BY CHIMA AKWAJA
The executive vice chairman, Nigerian Communications Commission, Professor Umar Danbatta said the telecom industry regulatory agency is working with licenced network operators to build resilient broadband infrastructure that the Fourth Industrial Revolution (4IR) will ride on.
He disclosed this while delivering a paper on ‘Powering the Fourth Industrial Revolution in Nigeria’ at the virtual Third Discourse of the Advocaat Law Practice, last week. Danbatta was represented by Executive Commissioner, Stakeholder Management, NCC, Barr. Adeleke Adewolu
According to Prof Danbatta, Nigeria can only harness the opportunities of the Fourth Industrial Revolution as a nation if we put in place effective guiding frameworks to address the various aspects of the digital ecosystem and ensure their effective interworking in the national interest.
He said Nigeria is not lacking in key policy and regulatory frameworks and instruments which will enable us to play a leading role in powering the 4IR, noting that the National Digital Economy Policy and Strategy Policy (2020-2030) boasts of eight pillars designed to, amongst others to: Enable Nigeria become a leading player in the global digital economy.
It will provide a catalyst to facilitate the diversification of the economy; and accelerate the attainment of the key national objectives of improving security, reducing corruption and expanding the economy.
“Similarly, the Nigerian National Broadband Policy (2020-2024) clearly highlights the various implementation strategies that would aid the pervasive inclusion and rollout of broadband services across the country whilst also developing a robust and holistic digital economy. The NCC’s Strategic Management Plan (SMP 2020-2024 or “ASPIRE 2024”) consolidated on the vision we earlier articulated in the Strategic Vision Plan and 8-Point Agenda.
“We have responded to the policy goals highlighted above to harness the immense socio-economic benefits of ICT for national development; to ensure that ICT infrastructure are up to the standard necessary to provide ubiquitous broadband services in Nigeria; and to align the Commission’s regulatory efforts with the aforementioned Policy Instruments, as well as the growth strategies of the International Telecommunications Union (ITU) to ensure Growth, Inclusiveness, and Sustainability,” he said.
According to the telecom regulator, the Commission has recorded a number of significant achievements such as the licensing of six infrastructure companies (InfraCos) to speed up the deployment of broadband infrastructure throughout Nigeria; The provision of training and supporting public institutions with ICT interventions like School Knowledge Centers, ADAPTI etc.
“In the last five years, the Commission has expanded broadband penetration from six per cent to 42.06 as at February 2021; access gap clusters have been reduced from 207 to 114; Fibre Optic coverage has increased from 47,000km to 54,725 km and Base Transceiver Stations for 3G and 4G deployments have increased from 30,000 to 53,460,” he said.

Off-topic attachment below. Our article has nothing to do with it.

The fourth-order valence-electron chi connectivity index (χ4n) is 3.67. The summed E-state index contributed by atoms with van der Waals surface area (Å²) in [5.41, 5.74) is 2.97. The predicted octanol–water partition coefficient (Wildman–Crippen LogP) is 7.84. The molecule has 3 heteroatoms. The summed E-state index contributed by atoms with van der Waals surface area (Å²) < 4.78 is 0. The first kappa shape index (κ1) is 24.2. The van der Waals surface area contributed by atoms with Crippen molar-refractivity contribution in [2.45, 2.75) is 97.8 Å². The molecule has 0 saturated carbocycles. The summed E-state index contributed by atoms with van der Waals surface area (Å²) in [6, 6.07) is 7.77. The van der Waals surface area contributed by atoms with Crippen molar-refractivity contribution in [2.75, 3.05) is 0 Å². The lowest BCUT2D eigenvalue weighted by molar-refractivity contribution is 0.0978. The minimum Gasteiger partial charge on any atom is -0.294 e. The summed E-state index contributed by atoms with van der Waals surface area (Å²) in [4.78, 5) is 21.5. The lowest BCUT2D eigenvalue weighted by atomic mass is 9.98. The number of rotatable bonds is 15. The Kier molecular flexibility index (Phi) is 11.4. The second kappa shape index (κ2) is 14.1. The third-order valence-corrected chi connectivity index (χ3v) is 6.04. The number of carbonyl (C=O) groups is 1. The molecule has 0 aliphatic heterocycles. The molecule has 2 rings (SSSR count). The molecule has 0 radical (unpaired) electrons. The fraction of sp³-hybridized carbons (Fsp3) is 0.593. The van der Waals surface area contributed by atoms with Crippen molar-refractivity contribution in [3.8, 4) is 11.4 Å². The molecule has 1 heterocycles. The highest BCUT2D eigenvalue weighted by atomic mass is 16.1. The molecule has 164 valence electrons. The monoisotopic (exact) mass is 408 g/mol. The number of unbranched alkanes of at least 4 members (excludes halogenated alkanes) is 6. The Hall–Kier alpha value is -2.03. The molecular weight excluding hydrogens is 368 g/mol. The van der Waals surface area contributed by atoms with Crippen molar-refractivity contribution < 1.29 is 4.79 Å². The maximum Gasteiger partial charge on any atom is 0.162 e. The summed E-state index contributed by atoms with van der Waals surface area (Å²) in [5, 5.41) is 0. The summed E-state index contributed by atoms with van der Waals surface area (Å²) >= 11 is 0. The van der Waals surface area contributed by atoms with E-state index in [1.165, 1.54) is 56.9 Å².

The EVC further noted that the creation of a full-fledged department Digital Economy has been created to support Federal Government’s Digital Economy agenda. The NCC also increased funding of Telecom Research to N336.4 million and has endowed four Professorial Chairs; and also commenced requisite engagements on 5G deployments and some of its licensees have already carried out trials.
“These strides will enable the telecommunications sector provide the infrastructure backbone for powering the Fourth Industrial Revolution in Nigeria. We are firmly committed to ensure that Nigerians in Nigeria play a leading role in Artificial Intelligence, Cloud Computing, Internet of Things (IoT), Robotics, Blockchain, Autonomous Vehicle, Drones and other innovative technologies which are now driving growth and national competitiveness.
“The question of regulation of disruptive technologies without stultifying innovation is one that we, like all other regulators globally, are carefully studying. For now, we have maintained a sharp focus on critical cross-cutting aspects like consumer protection, enhancement of competition, data protection and enhancement of trust in digital platforms through the prevention of cybercrimes and other abuses.
Prof Danbatta who stated that the issue of citizens’ identification and digital identity is critical to Nigeria’s digital emergence and its future growth, said the Commission working telecom network operators and the National Identity Management Commission (NIMC), have achieved very significant success in the activation of new SIMs linked with authenticated NINs, and that the activation of new SIMs will now be carried out across the country in earnest.
In essence, he said Nigeria can only maximize the potentials of the 4th Industrial Revolution if we articulate effective and forward-looking Policy Instruments to guide our emergence into the future digital landscape; Ensure the ubiquitous presence, the seamless operation and the cost-effective availability of communications infrastructure which will power the digital aspirations of all sectors of the Nigerian economy and ensure that national competitiveness is guaranteed.
“Deploy effective regulatory instruments and harness the efforts of all critical Stakeholders so that we can derive the utmost benefits from the 4th Industrial revolution and not be reduced to digital laggards, spectators, or, merely a consumptive class.”